In Yukio Mishima's "The Temple of the Golden Pavilion," (三島由紀夫によって書かれた「金閣寺」) one of the characters, Kashiwagi, writes a sentence over a poster:
Here is the passage:
In the English translation the sentence is written as,
I can't stand an unknown life.
Do you think this is the best translation? Would the following be more accurate in meaning?
I won't put up with an unknown life.
I guess my suggestion may be more faithful in meaning, but on second thought, perhaps the tone of the sentence is more faithfully translated in the book's attempt. Looking at the ならぬ, I think I remember the ~ぬ negation being literary in tone, which is not really reflected in the translation (but that might be asking too much.) Is this correct? What do you think about the translation?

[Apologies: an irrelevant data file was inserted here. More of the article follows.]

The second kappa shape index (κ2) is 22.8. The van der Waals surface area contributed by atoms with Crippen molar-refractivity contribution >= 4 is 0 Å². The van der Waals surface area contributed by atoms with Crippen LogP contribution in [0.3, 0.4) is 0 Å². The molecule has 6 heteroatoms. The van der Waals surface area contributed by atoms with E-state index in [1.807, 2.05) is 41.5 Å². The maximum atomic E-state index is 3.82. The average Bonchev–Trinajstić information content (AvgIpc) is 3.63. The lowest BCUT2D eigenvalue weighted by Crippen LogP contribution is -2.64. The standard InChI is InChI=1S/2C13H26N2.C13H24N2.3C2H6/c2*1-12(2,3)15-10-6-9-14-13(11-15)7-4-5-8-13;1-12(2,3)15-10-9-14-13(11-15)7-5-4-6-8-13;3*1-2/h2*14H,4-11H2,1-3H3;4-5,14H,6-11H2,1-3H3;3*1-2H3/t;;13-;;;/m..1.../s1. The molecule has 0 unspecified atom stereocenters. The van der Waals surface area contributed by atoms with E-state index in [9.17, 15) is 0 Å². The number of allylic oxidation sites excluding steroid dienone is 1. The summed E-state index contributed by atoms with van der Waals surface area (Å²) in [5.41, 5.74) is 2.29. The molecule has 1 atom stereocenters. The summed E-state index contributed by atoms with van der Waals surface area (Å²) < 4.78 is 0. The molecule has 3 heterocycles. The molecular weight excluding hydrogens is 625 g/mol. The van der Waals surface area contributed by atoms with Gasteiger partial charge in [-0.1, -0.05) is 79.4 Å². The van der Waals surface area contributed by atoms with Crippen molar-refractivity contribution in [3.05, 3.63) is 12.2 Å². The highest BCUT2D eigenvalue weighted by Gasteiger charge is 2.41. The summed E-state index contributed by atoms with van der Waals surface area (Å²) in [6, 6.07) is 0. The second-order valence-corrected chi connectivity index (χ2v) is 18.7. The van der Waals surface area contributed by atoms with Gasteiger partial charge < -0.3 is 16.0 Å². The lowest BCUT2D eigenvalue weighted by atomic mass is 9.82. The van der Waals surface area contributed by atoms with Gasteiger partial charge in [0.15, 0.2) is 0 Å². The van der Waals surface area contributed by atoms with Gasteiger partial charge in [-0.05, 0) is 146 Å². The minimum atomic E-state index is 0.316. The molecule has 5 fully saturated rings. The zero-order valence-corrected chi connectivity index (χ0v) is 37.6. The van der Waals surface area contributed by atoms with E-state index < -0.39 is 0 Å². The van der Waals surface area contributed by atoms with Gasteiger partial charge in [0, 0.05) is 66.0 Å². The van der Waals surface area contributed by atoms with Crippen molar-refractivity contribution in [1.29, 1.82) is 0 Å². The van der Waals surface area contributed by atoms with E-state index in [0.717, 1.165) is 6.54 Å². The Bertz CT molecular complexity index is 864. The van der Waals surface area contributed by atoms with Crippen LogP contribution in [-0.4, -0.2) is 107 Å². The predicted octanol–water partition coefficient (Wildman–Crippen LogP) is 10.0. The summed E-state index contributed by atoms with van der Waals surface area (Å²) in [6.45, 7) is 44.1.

I have some other specific questions:
In English the phrase, "an unknown life," is odd because it is ambiguous in meaning and can be interpreted in so many ways. It can mean "the life of an unknown person" ie, living an anonymous life. Or it can mean "a life about which nothing is known-- a life that we cannot understand."
Is the meaning open to this much interpretation in the japanese phrase, "未知の人生"?
Does the phrase, "未知の人生" sounds odd in japanese?